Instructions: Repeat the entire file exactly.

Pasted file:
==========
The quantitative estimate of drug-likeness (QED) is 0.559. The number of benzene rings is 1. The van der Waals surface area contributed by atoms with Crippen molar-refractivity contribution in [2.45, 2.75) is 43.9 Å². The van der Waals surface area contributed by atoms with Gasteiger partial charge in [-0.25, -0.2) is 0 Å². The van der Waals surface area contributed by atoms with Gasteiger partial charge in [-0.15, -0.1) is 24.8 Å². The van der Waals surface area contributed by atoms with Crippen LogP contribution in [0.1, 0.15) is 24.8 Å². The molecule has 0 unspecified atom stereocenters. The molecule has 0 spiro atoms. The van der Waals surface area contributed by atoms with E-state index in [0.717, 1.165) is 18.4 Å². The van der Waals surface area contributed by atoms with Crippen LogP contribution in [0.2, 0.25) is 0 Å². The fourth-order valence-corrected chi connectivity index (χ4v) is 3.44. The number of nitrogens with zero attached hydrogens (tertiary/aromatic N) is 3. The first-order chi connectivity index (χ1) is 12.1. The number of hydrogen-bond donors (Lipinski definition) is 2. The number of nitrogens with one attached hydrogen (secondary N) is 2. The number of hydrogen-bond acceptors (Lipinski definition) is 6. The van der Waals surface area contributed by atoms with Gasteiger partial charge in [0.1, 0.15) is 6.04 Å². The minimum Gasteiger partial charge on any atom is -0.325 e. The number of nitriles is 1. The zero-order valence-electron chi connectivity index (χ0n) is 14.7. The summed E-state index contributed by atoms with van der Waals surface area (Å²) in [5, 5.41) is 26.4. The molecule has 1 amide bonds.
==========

The quantitative estimate of drug-likeness (QED) is 0.559. The number of benzene rings is 1. The van der Waals surface area contributed by atoms with Crippen molar-refractivity contribution in [2.45, 2.75) is 43.9 Å². The van der Waals surface area contributed by atoms with Gasteiger partial charge in [-0.25, -0.2) is 0 Å². The van der Waals surface area contributed by atoms with Gasteiger partial charge in [-0.15, -0.1) is 24.8 Å². The van der Waals surface area contributed by atoms with Crippen LogP contribution in [0.1, 0.15) is 24.8 Å². The molecule has 0 unspecified atom stereocenters. The molecule has 0 spiro atoms. The van der Waals surface area contributed by atoms with E-state index in [0.717, 1.165) is 18.4 Å². The van der Waals surface area contributed by atoms with Crippen LogP contribution in [0.2, 0.25) is 0 Å². The fourth-order valence-corrected chi connectivity index (χ4v) is 3.44. The number of nitrogens with zero attached hydrogens (tertiary/aromatic N) is 3. The first-order chi connectivity index (χ1) is 12.1. The number of hydrogen-bond donors (Lipinski definition) is 2. The number of nitrogens with one attached hydrogen (secondary N) is 2. The number of hydrogen-bond acceptors (Lipinski definition) is 6. The van der Waals surface area contributed by atoms with Gasteiger partial charge in [0.1, 0.15) is 6.04 Å². The minimum Gasteiger partial charge on any atom is -0.325 e. The number of nitriles is 1. The zero-order valence-electron chi connectivity index (χ0n) is 14.7. The summed E-state index contributed by atoms with van der Waals surface area (Å²) in [5, 5.41) is 26.4. The molecule has 1 amide bonds.